In honor of Martin Luther King Jr. Day, we pay tribute to the American civil rights leader, and reflect on the impact of his mission to achieve equality for Black Americans in the United States.
Health companies have a responsibility to support a system that advances health equity, which we define as everyone having a fair and just opportunity to be as healthy as possible.
Martin Luther King Jr.’s call for health equity action resonates with many health professionals and continues to influence their work. We asked three of our medical experts to reflect on the impact of Dr. King’s legacy:
Jannifer D. Harper, MD
David Pryor, MD, MPH
Diane Moseberry, MD
Describe the influence of Martin Luther King Jr. on your career path.
David: Martin Luther King Jr. displayed, in the most profound way, a servant’s heart. I decided to become a doctor because I wanted to serve and to help people live healthier lives.
Jannifer: Dr. King’s vision and belief that we can achieve anything was a significant motivator for me becoming a physician. No one in my family had graduated from college, let alone medical school.
Diane: Martin L. King Jr. is the prototype of how a commitment to following your heart and what you know is the right thing to do can have an unfathomable impact on the world. Dr. King’s work motivates me to be my best every day in what I do.
Based on your experience, how has Dr. King’s work impacted the field of healthcare?
David: Dr. King understood the concept of “health-related social needs” a long time ago. He highlighted and addressed issues like housing, jobs, discrimination and bias, unfair policies—and how these issues can prevent men and women from achieving their full potential.
Diane: President Johnson passed a large amount of civil rights legislation because of Dr. King. Working with President Johnson, Title VI of the 1964 Civil Rights Act, that required the desegregation of the hospitals in order to participate in Medicare, showed how quickly government intervention can overturn racist constructs.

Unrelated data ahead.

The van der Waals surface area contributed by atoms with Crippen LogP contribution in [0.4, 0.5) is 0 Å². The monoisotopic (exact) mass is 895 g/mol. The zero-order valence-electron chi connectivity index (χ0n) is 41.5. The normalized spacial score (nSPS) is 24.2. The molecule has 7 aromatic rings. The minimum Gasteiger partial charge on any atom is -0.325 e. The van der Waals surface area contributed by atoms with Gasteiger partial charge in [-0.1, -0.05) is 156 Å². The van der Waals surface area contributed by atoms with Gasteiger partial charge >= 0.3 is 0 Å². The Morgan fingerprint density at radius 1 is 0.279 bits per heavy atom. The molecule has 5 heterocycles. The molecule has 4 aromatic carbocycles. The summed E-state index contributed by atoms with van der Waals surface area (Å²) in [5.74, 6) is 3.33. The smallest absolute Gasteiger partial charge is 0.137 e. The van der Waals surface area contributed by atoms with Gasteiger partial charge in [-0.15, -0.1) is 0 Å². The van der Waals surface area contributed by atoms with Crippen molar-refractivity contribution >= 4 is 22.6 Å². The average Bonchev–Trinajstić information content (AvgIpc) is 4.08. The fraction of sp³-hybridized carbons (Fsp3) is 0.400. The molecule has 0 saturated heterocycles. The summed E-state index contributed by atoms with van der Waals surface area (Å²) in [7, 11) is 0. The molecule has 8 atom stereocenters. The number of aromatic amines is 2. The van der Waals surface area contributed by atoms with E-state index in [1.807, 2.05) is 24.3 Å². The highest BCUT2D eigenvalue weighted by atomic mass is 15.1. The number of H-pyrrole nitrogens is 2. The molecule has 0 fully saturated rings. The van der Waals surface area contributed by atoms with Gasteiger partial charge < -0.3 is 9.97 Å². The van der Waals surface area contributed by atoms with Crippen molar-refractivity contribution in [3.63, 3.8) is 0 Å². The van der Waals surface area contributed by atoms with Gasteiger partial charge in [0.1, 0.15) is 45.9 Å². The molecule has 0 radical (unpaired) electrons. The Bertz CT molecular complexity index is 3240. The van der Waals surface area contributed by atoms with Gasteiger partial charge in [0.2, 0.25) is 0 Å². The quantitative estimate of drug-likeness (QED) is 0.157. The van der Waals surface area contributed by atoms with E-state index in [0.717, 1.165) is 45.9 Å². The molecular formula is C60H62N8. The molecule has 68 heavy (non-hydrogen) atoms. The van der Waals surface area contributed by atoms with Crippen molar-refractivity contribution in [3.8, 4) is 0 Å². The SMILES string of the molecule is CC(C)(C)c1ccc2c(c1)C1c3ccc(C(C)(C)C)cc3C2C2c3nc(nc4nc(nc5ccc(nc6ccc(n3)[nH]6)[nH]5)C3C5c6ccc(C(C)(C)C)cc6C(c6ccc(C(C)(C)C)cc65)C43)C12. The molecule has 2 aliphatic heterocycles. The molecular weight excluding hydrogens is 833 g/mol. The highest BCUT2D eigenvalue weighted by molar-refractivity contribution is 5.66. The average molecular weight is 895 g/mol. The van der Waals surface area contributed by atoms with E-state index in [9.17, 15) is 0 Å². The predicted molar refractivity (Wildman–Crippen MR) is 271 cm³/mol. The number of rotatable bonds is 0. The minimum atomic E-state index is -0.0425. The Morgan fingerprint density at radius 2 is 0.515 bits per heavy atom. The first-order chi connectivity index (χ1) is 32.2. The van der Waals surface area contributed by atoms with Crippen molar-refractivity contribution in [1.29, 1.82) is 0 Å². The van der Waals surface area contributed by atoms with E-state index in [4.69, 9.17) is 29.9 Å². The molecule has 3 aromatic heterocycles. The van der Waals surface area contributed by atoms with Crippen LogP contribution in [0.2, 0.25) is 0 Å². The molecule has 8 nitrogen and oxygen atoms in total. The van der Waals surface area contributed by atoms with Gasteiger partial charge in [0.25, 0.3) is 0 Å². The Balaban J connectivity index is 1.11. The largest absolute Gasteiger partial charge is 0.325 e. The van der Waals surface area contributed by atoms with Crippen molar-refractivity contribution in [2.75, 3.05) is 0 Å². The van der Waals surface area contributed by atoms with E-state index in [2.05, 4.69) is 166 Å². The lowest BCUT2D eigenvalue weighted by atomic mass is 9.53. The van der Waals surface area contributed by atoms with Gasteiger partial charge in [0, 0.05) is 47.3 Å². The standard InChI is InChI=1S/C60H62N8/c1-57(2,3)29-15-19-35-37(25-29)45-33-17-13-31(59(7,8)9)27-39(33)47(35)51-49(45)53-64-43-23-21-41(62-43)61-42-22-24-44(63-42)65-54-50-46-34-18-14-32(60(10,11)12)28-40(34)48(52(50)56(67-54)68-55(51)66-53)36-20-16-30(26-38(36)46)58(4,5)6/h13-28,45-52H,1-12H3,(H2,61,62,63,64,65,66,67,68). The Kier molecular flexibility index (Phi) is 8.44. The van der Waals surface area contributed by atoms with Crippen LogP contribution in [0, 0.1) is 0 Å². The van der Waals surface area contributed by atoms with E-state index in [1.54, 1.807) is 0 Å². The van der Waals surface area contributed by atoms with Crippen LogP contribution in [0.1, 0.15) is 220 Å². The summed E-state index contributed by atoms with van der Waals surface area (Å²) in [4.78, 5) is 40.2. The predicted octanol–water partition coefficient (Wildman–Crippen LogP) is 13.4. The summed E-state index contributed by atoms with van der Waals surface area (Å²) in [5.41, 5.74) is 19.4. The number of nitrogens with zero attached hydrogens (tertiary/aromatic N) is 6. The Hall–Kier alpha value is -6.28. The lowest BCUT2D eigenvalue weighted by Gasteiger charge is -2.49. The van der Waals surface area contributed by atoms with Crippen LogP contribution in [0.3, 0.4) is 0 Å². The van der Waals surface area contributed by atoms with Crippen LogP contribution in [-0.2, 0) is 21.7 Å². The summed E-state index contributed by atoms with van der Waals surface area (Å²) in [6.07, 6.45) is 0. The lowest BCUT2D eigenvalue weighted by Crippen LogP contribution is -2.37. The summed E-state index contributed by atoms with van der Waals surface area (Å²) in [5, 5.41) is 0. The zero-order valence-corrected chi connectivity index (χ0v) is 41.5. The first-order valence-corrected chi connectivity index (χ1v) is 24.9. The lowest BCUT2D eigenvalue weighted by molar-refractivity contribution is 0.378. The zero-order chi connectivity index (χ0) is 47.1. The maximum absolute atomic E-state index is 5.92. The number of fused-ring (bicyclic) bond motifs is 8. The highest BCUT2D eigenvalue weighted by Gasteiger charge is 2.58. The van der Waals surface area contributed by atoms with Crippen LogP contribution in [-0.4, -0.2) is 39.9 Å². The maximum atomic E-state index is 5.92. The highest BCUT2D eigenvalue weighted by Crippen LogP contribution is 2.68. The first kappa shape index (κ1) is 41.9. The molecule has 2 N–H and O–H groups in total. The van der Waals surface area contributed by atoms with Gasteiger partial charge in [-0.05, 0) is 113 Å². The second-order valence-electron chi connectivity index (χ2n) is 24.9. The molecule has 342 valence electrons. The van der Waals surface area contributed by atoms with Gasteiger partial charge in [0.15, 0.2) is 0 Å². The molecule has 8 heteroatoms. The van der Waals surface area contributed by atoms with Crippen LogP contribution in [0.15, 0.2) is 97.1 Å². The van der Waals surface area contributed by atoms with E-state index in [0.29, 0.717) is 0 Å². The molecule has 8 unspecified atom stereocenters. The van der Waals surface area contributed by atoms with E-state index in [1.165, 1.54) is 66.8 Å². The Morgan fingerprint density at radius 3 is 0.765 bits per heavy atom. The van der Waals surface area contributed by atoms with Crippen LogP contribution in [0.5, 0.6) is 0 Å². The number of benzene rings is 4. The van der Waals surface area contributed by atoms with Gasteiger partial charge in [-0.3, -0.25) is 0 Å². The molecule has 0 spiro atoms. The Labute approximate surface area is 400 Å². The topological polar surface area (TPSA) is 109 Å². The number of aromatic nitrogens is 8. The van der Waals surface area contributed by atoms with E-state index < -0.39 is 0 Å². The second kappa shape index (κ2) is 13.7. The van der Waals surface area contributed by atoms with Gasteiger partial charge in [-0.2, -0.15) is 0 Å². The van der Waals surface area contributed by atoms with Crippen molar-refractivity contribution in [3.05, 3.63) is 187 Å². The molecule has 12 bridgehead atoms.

Share your thoughts on the importance of equity in healthcare.
Jannifer: Equity is critical in improving outcomes for all communities, but specifically in communities of color. Equity cannot be achieved when health-related social needs, access, and racism are not addressed.
Diane: Equity in healthcare that would prevent much of the chronic disease in communities of color has been shown to have a positive impact on healthcare savings.
When considering the next steps we must take toward equity in health and beyond, in your opinion, where do we go from here?
David: We still have a lot of work to do. We need to ensure that our healthcare system has the right incentives in place to close the equity gap. We need to invest in communities, in schools, in safety. We need to provide hope and a reason to live for all of our citizens.
Jannifer: We must develop substantive partnerships with all stakeholders including providers, government, community leaders, educators, and researchers to create interventions to address root causes of inequity, like food, housing and financial insecurity, and other drivers of health.